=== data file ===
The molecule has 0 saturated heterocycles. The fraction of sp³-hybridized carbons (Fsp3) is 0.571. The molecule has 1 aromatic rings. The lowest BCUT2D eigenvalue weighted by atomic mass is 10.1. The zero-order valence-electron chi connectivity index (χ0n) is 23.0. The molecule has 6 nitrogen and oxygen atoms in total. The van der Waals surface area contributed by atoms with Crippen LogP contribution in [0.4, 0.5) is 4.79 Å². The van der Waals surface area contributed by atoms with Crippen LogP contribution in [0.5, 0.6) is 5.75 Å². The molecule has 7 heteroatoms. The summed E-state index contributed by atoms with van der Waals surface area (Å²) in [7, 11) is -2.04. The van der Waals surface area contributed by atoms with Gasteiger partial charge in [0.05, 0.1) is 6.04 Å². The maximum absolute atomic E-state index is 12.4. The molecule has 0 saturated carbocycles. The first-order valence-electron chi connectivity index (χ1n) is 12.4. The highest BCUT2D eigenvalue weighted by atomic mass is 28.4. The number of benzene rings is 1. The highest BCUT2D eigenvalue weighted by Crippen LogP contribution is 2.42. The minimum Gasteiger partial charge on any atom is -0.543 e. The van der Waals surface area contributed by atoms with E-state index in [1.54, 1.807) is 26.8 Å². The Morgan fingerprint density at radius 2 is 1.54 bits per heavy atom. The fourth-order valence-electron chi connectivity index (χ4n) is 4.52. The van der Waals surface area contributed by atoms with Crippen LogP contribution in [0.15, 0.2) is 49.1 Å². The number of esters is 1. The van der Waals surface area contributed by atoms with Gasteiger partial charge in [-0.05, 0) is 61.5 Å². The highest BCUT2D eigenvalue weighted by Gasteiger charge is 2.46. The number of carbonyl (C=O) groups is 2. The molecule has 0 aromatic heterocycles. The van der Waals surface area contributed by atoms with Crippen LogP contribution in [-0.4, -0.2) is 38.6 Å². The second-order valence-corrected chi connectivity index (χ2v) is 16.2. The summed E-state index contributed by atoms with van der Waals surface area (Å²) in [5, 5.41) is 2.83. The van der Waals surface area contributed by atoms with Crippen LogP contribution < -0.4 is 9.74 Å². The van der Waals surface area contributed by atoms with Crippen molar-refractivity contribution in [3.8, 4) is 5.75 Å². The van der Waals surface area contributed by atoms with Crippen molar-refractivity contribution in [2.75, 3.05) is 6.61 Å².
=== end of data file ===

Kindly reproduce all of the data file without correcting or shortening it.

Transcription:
The molecule has 0 saturated heterocycles. The fraction of sp³-hybridized carbons (Fsp3) is 0.571. The molecule has 1 aromatic rings. The lowest BCUT2D eigenvalue weighted by atomic mass is 10.1. The zero-order valence-electron chi connectivity index (χ0n) is 23.0. The molecule has 6 nitrogen and oxygen atoms in total. The van der Waals surface area contributed by atoms with Crippen LogP contribution in [0.4, 0.5) is 4.79 Å². The van der Waals surface area contributed by atoms with Crippen LogP contribution in [0.5, 0.6) is 5.75 Å². The molecule has 7 heteroatoms. The summed E-state index contributed by atoms with van der Waals surface area (Å²) in [7, 11) is -2.04. The van der Waals surface area contributed by atoms with Gasteiger partial charge in [0.05, 0.1) is 6.04 Å². The maximum absolute atomic E-state index is 12.4. The molecule has 0 saturated carbocycles. The first-order valence-electron chi connectivity index (χ1n) is 12.4. The highest BCUT2D eigenvalue weighted by atomic mass is 28.4. The number of benzene rings is 1. The highest BCUT2D eigenvalue weighted by Crippen LogP contribution is 2.42. The minimum Gasteiger partial charge on any atom is -0.543 e. The van der Waals surface area contributed by atoms with E-state index in [1.54, 1.807) is 26.8 Å². The Morgan fingerprint density at radius 2 is 1.54 bits per heavy atom. The fourth-order valence-electron chi connectivity index (χ4n) is 4.52. The van der Waals surface area contributed by atoms with Crippen LogP contribution in [0.15, 0.2) is 49.1 Å². The number of esters is 1. The van der Waals surface area contributed by atoms with Gasteiger partial charge in [-0.05, 0) is 61.5 Å². The highest BCUT2D eigenvalue weighted by Gasteiger charge is 2.46. The number of carbonyl (C=O) groups is 2. The molecule has 0 aromatic heterocycles. The van der Waals surface area contributed by atoms with Crippen LogP contribution in [-0.4, -0.2) is 38.6 Å². The second-order valence-corrected chi connectivity index (χ2v) is 16.2. The summed E-state index contributed by atoms with van der Waals surface area (Å²) in [5, 5.41) is 2.83. The van der Waals surface area contributed by atoms with Crippen LogP contribution < -0.4 is 9.74 Å². The van der Waals surface area contributed by atoms with Crippen molar-refractivity contribution in [3.8, 4) is 5.75 Å². The van der Waals surface area contributed by atoms with Crippen molar-refractivity contribution in [2.75, 3.05) is 6.61 Å².